Freewheeling through Europe

Freewheeling through Europe
Comment E-mail Print Share
First Published: Sat, Apr 28 2007. 11 51 AM IST
Updated: Sat, Apr 28 2007. 11 51 AM IST
Mumbai: Rahul Soni travelled to Europe with his wife Rajni, daughter Akshita and son Arnav.
You’ve said you love to travel. What particularly do you like to do in a new place?
My family and I have the wanderlust. I’ve travelled from Mount Abu to Shillong, and Anantnag to Kanyakumari, and I try to travel abroad as much as I can. Every time I visit a new country, there are a few things I must do: travel by train, travel by road and interact with local people. On this trip, we took a train from Vienna to Salzburg—a journey that lasted three hours and 20 minutes through the breathtaking scenery of the Alps. We could easily have flown instead, but I wouldn’t dream of it. We drove from Copenhagen, via Hamburg, to Paris, admiring the countryside the whole way. While I know that India is actually more beautiful, the way they have maintained their countryside and environment is something to learn from.
Paris must surely have kept you busy?
The city is so lovely, one needs much more time than the six days we spent. While we went all over, I loved the Louvre; it’s the perfect example of French ingenuity, integrating the old with the modern. The glass pyramid, which serves as an entry to the palace museum, is a landmark in itself. The Mona Lisa was a bit of an anticlimax though. On the other hand, some of the other artworks, the 40-by-40ft paintings, the section on Egypt, with mummies and ancient pottery, etc., were captivating. We visited Euro Disney and I must admit that I enjoyed the rollercoaster and rides as much as the kids. We met a German there who had brought his daughter just to Euro Disney for five full days. That’s how much stuff there is. One of the locals we spoke to suggested we go to the Eiffel Tower late (about 9pm) to watch the sun set (around 10pm), which we did, and it was great to see darkness fall and the lights of the city come on. While we were there, we thought we’d get a meal at the restaurant on level two, but we were quite surprised to find that the first reservation available was for 9 October —four months later!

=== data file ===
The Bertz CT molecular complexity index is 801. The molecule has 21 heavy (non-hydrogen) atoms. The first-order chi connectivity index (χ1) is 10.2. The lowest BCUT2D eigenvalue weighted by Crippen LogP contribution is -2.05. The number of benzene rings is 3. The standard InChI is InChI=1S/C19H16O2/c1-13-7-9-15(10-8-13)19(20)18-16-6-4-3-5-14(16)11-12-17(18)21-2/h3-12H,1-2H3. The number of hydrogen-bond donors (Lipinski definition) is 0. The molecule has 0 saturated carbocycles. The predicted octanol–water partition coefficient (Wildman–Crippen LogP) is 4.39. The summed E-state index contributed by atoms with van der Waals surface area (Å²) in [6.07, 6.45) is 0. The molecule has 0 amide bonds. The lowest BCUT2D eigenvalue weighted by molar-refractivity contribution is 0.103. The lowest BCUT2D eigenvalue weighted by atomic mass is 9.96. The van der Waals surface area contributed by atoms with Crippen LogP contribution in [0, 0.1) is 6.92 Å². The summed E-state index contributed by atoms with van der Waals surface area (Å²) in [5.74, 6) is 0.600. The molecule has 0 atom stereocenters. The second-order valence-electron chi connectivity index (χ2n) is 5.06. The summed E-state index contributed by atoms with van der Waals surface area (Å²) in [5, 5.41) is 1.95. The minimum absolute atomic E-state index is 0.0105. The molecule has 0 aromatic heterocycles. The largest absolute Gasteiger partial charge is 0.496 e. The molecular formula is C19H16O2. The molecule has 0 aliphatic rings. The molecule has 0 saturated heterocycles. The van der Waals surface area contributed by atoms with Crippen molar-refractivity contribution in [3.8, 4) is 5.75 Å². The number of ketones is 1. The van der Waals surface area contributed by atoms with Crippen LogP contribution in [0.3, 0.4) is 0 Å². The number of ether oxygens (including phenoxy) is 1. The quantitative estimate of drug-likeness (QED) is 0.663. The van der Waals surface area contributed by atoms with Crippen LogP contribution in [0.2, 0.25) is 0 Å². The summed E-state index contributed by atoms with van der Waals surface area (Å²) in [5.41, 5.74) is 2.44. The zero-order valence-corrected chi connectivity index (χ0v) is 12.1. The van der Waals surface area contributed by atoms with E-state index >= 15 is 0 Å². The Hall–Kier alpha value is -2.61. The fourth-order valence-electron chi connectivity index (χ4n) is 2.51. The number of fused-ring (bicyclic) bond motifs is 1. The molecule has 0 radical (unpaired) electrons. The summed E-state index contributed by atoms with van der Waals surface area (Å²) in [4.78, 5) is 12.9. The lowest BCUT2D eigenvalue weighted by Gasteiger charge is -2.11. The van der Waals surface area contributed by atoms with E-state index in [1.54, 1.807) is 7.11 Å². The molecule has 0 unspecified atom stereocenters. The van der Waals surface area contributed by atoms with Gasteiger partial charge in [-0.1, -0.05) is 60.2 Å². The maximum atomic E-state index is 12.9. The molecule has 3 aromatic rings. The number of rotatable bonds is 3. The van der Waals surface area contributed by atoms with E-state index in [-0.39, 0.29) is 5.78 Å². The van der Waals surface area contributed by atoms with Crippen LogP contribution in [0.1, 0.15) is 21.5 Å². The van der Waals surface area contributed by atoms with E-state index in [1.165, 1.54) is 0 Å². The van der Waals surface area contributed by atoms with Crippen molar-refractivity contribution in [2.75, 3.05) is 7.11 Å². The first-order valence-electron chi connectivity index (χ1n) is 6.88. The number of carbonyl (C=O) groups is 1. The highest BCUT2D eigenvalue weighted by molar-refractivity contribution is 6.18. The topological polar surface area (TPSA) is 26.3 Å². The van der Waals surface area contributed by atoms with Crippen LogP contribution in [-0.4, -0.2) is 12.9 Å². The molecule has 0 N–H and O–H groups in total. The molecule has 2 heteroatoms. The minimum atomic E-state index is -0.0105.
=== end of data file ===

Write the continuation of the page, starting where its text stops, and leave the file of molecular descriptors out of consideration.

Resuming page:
What was it like to visit Mozart’s birthplace Salzburg?
We landed in Salzburg during Mozart’s 250th birth anniversary celebrations and there were Mozart chocolates, festoons, memorabilia everywhere; the hotels, restaurants, markets and shops were full of souvenirs commemorating the event. At an ice-cream parlour, they gave the kids free violin-shaped chocolates; at the hotel, after the bed was made, chocolates shaped like Mozart’s face were placed on the sheets. We watched plays and musicians on the streets and bridges along the serpentine Danube, with cool blue waters, in the background. You can’t be in Salzburg and not visit The Sound of Music locales, including the Mirabel Gardens, which are beautiful even if you’re not a film buff.
Any special memories about your trip to northern Europe?
Both Denmark and Sweden are pretty. From Copenhagen, we drove 20 minutes to Malmo, in southern Sweden, via the Oresund bridge, an engineering marvel. The bridge consists of a 4km underwater tunnel, a 4km artificial island and an 8km cable bridge. It has two levels—one for trains and the other for cars—that have six lanes. In both the countries, what really struck me is how low their population density is, and how striking their countryside looks, with their turning windmills and canals. God has gifted the Swedes and Danes with good bodies, and they look after them. Unlike in the US, there isn’t much obesity here, and yet, they seem to eat so much chocolate. When you travel on the 45-minute ferry from Copenhagen to the continent, you see lots of locals going across to shop because things are cheaper there, and the ferry is duty-free. Because the kids enjoyed the ferry ride so much, we did it almost every day.
Anything you missed out on?
Plenty, because a holiday is always too short. Late one night on the Paris tube, we met a Russian actor who was returning from the theatre and she told us about Paris’ vibrant theatre scene. That’s something we missed out on, but really, in six days you can barely scratch the surface of a city as wonderful as Paris. I would personally like to have 10 eight-hour days, just to see the Louvre!
As told to Niloufer Venkatraman. Share your last holiday with us at lounge@livemint.com
Comment E-mail Print Share
First Published: Sat, Apr 28 2007. 11 51 AM IST
More Topics: Travel |